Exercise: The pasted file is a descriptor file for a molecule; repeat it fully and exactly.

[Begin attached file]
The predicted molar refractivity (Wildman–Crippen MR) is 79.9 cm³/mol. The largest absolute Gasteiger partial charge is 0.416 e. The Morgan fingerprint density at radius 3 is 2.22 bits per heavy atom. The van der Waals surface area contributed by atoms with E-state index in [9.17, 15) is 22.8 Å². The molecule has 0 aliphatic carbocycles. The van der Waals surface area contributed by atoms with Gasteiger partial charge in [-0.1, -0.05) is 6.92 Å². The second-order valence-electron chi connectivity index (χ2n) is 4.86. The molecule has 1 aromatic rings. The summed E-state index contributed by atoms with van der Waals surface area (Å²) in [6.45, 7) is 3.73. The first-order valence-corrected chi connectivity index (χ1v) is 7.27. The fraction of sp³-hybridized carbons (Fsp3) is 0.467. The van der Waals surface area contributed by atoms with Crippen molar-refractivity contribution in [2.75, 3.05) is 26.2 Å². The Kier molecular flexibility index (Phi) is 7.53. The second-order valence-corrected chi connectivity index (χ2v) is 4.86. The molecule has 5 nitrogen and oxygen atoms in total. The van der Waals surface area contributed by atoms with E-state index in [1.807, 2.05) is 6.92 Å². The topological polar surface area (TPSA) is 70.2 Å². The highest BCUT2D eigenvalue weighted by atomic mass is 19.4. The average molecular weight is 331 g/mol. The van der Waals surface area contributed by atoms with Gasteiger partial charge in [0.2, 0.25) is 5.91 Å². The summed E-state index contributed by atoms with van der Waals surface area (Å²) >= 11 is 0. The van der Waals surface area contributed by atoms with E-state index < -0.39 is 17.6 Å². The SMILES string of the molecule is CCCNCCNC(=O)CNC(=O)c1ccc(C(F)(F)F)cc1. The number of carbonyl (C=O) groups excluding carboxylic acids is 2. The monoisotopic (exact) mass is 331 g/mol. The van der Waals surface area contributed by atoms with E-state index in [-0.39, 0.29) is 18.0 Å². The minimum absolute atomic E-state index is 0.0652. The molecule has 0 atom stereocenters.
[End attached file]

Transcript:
The predicted molar refractivity (Wildman–Crippen MR) is 79.9 cm³/mol. The largest absolute Gasteiger partial charge is 0.416 e. The Morgan fingerprint density at radius 3 is 2.22 bits per heavy atom. The van der Waals surface area contributed by atoms with E-state index in [9.17, 15) is 22.8 Å². The molecule has 0 aliphatic carbocycles. The van der Waals surface area contributed by atoms with Gasteiger partial charge in [-0.1, -0.05) is 6.92 Å². The second-order valence-electron chi connectivity index (χ2n) is 4.86. The molecule has 1 aromatic rings. The summed E-state index contributed by atoms with van der Waals surface area (Å²) in [6.45, 7) is 3.73. The first-order valence-corrected chi connectivity index (χ1v) is 7.27. The fraction of sp³-hybridized carbons (Fsp3) is 0.467. The van der Waals surface area contributed by atoms with Crippen molar-refractivity contribution in [2.75, 3.05) is 26.2 Å². The Kier molecular flexibility index (Phi) is 7.53. The second-order valence-corrected chi connectivity index (χ2v) is 4.86. The molecule has 5 nitrogen and oxygen atoms in total. The van der Waals surface area contributed by atoms with E-state index in [1.807, 2.05) is 6.92 Å². The topological polar surface area (TPSA) is 70.2 Å². The highest BCUT2D eigenvalue weighted by atomic mass is 19.4. The average molecular weight is 331 g/mol. The van der Waals surface area contributed by atoms with Gasteiger partial charge in [0.2, 0.25) is 5.91 Å². The summed E-state index contributed by atoms with van der Waals surface area (Å²) >= 11 is 0. The van der Waals surface area contributed by atoms with E-state index < -0.39 is 17.6 Å². The SMILES string of the molecule is CCCNCCNC(=O)CNC(=O)c1ccc(C(F)(F)F)cc1. The number of carbonyl (C=O) groups excluding carboxylic acids is 2. The monoisotopic (exact) mass is 331 g/mol. The van der Waals surface area contributed by atoms with E-state index in [-0.39, 0.29) is 18.0 Å². The minimum absolute atomic E-state index is 0.0652. The molecule has 0 atom stereocenters.